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Stanford experts discuss legal and environmental challenges at Standing Rock - Stanford University News - 04 Dec 2016 05:05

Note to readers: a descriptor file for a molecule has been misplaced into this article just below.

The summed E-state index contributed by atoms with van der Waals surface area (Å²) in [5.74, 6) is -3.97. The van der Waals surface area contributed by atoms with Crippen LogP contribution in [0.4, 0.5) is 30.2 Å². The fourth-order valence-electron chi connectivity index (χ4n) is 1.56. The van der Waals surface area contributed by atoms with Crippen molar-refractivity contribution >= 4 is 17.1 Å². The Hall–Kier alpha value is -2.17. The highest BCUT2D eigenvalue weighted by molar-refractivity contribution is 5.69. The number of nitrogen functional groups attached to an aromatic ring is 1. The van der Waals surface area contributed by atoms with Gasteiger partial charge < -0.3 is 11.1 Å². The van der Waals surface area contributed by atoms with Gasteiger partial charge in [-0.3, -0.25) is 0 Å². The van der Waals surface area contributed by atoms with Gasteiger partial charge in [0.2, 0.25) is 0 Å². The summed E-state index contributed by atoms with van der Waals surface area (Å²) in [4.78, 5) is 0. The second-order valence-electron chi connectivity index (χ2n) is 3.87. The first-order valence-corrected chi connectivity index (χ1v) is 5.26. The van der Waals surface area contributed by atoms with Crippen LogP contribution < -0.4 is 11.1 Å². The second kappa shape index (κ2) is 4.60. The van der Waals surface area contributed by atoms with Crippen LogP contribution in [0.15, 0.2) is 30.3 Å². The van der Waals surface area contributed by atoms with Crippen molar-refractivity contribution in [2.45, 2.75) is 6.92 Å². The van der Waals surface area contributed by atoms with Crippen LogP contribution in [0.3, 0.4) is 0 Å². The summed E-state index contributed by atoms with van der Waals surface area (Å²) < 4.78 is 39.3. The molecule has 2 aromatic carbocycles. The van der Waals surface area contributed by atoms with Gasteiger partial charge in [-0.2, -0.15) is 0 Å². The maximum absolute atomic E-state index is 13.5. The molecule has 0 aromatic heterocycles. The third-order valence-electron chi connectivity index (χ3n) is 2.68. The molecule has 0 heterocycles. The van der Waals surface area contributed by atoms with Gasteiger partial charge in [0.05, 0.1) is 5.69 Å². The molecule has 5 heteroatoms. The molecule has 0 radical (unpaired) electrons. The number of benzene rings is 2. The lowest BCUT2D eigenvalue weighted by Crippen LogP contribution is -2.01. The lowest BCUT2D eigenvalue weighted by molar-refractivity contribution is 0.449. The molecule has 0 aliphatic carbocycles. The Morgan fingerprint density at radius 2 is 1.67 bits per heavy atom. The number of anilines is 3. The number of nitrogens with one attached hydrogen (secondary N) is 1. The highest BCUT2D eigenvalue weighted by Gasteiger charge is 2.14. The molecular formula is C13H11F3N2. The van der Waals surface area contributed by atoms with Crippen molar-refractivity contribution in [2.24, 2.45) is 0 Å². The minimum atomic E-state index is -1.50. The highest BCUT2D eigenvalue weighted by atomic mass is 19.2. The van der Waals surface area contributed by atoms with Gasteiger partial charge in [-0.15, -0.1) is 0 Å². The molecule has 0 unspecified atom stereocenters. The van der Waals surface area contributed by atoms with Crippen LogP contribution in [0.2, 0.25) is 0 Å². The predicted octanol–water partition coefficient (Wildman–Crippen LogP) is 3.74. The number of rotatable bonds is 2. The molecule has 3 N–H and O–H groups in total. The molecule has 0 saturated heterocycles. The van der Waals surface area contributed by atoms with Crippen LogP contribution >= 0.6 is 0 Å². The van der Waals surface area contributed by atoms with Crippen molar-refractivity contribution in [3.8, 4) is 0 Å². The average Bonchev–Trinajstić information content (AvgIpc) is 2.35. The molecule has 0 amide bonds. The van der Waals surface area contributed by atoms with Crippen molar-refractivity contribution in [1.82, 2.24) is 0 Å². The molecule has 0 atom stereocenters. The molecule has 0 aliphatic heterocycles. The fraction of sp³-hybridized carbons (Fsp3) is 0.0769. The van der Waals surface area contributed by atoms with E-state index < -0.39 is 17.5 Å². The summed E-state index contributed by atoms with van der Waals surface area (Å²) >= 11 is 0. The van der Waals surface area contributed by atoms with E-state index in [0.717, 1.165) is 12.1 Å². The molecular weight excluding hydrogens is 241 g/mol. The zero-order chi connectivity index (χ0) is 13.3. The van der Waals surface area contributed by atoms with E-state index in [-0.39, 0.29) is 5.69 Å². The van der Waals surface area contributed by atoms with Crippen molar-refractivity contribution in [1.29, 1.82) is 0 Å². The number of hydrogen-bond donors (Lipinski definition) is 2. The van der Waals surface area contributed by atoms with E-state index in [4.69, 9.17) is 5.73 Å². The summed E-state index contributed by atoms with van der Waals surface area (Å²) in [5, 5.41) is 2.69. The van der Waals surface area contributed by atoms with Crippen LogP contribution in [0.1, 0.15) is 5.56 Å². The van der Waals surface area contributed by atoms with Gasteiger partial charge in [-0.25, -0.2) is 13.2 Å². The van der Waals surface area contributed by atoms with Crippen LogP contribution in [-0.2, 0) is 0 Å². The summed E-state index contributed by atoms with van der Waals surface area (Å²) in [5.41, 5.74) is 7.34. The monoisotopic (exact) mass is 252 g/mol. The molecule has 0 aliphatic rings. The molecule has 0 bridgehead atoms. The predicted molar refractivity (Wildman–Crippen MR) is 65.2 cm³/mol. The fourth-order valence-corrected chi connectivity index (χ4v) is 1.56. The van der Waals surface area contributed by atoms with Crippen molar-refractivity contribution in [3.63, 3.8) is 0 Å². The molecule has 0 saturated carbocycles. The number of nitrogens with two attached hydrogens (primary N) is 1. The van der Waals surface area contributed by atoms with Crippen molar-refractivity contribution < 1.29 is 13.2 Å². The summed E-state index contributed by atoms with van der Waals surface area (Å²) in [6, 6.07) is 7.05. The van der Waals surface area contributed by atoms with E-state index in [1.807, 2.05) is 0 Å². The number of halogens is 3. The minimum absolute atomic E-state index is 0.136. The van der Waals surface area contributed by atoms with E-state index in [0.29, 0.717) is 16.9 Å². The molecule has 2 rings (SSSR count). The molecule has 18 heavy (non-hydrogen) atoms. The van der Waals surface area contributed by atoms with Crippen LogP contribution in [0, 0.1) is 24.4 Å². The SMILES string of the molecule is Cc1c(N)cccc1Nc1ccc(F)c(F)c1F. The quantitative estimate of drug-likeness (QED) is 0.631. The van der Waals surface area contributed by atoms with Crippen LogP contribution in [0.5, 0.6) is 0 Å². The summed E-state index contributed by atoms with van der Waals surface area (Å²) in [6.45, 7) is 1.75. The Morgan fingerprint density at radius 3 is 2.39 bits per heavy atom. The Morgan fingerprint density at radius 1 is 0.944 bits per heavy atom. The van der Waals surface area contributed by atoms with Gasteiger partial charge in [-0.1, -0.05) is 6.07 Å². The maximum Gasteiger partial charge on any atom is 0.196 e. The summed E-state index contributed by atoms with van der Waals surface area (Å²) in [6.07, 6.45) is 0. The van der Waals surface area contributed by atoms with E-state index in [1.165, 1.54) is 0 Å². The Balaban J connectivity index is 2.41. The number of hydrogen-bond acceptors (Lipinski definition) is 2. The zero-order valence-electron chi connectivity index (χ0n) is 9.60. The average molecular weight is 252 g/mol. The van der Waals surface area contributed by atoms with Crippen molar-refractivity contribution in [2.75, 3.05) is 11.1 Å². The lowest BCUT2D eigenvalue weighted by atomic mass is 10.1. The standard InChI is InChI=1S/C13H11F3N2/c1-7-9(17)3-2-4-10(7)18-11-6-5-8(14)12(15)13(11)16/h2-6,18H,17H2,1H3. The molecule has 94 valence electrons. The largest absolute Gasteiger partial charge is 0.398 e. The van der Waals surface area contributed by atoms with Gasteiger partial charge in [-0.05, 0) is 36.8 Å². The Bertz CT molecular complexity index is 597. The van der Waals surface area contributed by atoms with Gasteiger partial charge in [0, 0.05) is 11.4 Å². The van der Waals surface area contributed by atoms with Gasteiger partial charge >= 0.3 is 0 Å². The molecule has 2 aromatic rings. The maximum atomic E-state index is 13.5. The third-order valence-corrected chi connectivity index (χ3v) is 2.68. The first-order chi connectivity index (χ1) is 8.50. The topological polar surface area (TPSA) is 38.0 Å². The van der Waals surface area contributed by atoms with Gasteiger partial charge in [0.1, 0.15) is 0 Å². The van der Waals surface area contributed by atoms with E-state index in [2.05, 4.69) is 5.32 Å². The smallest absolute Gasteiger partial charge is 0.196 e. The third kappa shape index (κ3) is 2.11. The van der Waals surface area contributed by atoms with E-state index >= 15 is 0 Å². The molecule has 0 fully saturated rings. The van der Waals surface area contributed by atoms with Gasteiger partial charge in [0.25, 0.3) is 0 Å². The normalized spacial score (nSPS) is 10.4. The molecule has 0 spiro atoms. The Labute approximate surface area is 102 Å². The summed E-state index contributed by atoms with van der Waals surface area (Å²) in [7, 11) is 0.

[[html]]Since April, protesters have been in a standoff with law enforcement authorities over a planned underground pipeline that would transport crude oil from the Bakken oil fields in North Dakota to an oil tank farm in Patoka, Illinois. The pipeline would run less than a mile from the northeast border of the Standing Rock Sioux Reservation underneath the tribes primary water source, the Missouri River. Police have used water cannons, rubber bullets and pepper spray to stop protestors from advancing, while protestors have been accused of starting fires around barricades. The U.S. Army Corps of Engineers (USACE) has said it will close the area where protestors are camped starting Monday, Dec. 5.<br><br><img class="wp-image-11626 size-full img-responsive" src="" alt="Law enforcement personnel fire a water cannon at Standing Rock protestors in sub-zero temperature." srcset=" 750w, 555w, 705w, 345w, 375w" sizes="(max-width: 750px) 100vw, 750px"/>Law enforcement personnel fire a water cannon at Standing Rock protestors in sub-zero temperature. Protestors against the Dakota Access Pipeline have raised legal and environmental challenges against the pipelines construction. (Image credit: Dark Sevier)<br><br>Stanford professors Greg Ablavsky, Rob Jackson, and Deborah Sivas spoke with Stanford Report about the environmental and legal challenges to the pipeline.<br><br>What is the current status of the legal challenge against the Dakota Access Pipeline from the Standing Rock Sioux?<br><br>Ablavsky: Both the district court and the D.C. Circuit largely denied the tribes motions for an emergency injunction. The legal challenge proceeds, but Dakota Access may continue construction. However, USACE is still reconsidering its permitting decision for the pipelines river crossing, so Dakota Access cannot currently build on USACE land bordering the Missouri River.<br><br>What is the likelihood of a pipeline leak that would contaminate the water source of the Sioux at Standing Rock?<br><br>Jackson: The chance of a large oil spill is small, especially from a new pipeline. It isnt zero, though. Pipeline spills are up in the United States primarily because were producing and shipping more oil than five or 10 years ago. The biggest fear is a spill that affects the Missouri River and drinking water for the Standing Rock Sioux and other people.<br><br>Do the people of Standing Rock have grounds to argue against the pipeline based on the Clean Water Act?<br><br>Sivas: Because construction of the pipeline will require digging and other work in hundreds of wetlands and water bodies, including tunneling under the Missouri River, the Clean Water Act mandates that the pipeline company obtain various permits from USACE. In July, the tribe filed a lawsuit in U.S. District Court arguing that, in issuing these authorizations, USACE failed to adequately consider the impacts of construction and operation on the tribes cultural, religious and historic uses of the area.<br><br>Are there laws that mandate that Native American tribes must be consulted on projects that may impact them?<br><br>Ablavsky: Various federal statutes including the National Historic Preservation Act at issue here require consultation with affected tribes. This consultation, however, does not mandate a particular outcome, and agencies may still approve projects notwithstanding tribes objections, although written comments are required.<br><br>The United Nations Declaration of Rights of Indigenous Peoples (UNDRIP), which the United States agreed to support in December 2010, mandates that the free, prior and informed consent of indigenous peoples be obtained prior to governmental actions affecting them. But in announcing its support, the United States noted that the UNDRIP was not legally binding or a statement of current international law.<br><br>Why are the Treaties of Fort Laramie from 1851 and 1868, which gave the Sioux much larger territorial claims over the land in dispute with the pipelines construction, not being honored by the U.S. government?<br><br>Ablavsky: In the late 19th century, Congress diminished the boundaries of the Sioux Reservation established in the 1851 and 1868 treaties. Although this violation of the treaties occurred without tribal consent, unfortunately the Supreme Courts 1903 decision in Lone Wolf v. Hitchcock allows Congress to abrogate Indian treaties unilaterally.<br><br>Would rerouting the pipeline be possible, and could this be ordered through the courts?<br><br>Sivas: There has recently been talk by some, including President Obama, of rerouting the pipeline to avoid the impacts to the tribe and its sacred lands. The pipeline company, Energy Transfer Partners, seems to have soundly rejected that idea. The laws being used by the tribe in its lawsuit would not allow a court to order a new route. At most, the court could block the proposed construction and order USACE to consider a different route.<br><br>Advocates against the Dakota Access Pipeline have alleged that the original pipeline route was changed due to concerns over its impact on Bismarcks water source. If true, how does this affect the tribes case?<br><br>Sivas: If the record in fact shows that the proposed pipeline had been rerouted to avoid environmental impacts, such as impacts on Bismarcks water supply, that may cut against the tribes legal claims. It would allow USACE to argue that it already conducted a full review of the options as the law requires, and chose the least impactful. On the other hand, if prior rerouting protected non-native communities by pushing impacts onto the tribal lands, the tribe might have some new arguments based on environmental justice or environmental racism.<br><br>What can the Obama administration do, if anything, to stop construction of the pipeline?<br><br>Ablavsky: For now, USACE is reevaluating the permit required for the crossing of the Missouri River, which has temporarily halted construction. While the Corps asked for more time, it cannot delay indefinitely, and a decision to revoke the permit would almost certainly be subject to legal challenge.<br><br>How might the incoming Trump administration affect the pipeline dispute?<br><br>Ablavsky: In general, Trumps handful of past statements on Indian affairs are not encouraging to supporters of tribal sovereignty. The Trump administration could likely reverse any Obama administration decision and allow construction to proceed, notwithstanding the objections of Standing Rock. The sole recourse then would be with the courts, although, given the recent rulings, Standing Rock probably doesnt have much likelihood of success.<br><br>Greg Ablavsky is an assistant professor of law at Stanford Law School.<br><br>Rob Jackson is the Michelle and Kevin Douglas Provostial Professor in Stanfords School of Earth, Energy &amp; Environmental Sciences and a senior fellow at the Stanford Woods Institute for the Environment and the Precourt Institute for Energy.<br><br>Deborah A. Sivas is the Luke W. Cole Professor of Environmental Law, director of the Environmental and Natural Resources Law and Policy Program and director of the Environmental Law Clinic at Stanford Law School, and a senior fellow at the Stanford Woods Institute for the Environment.<br><br>[[/html]] - Comments: 0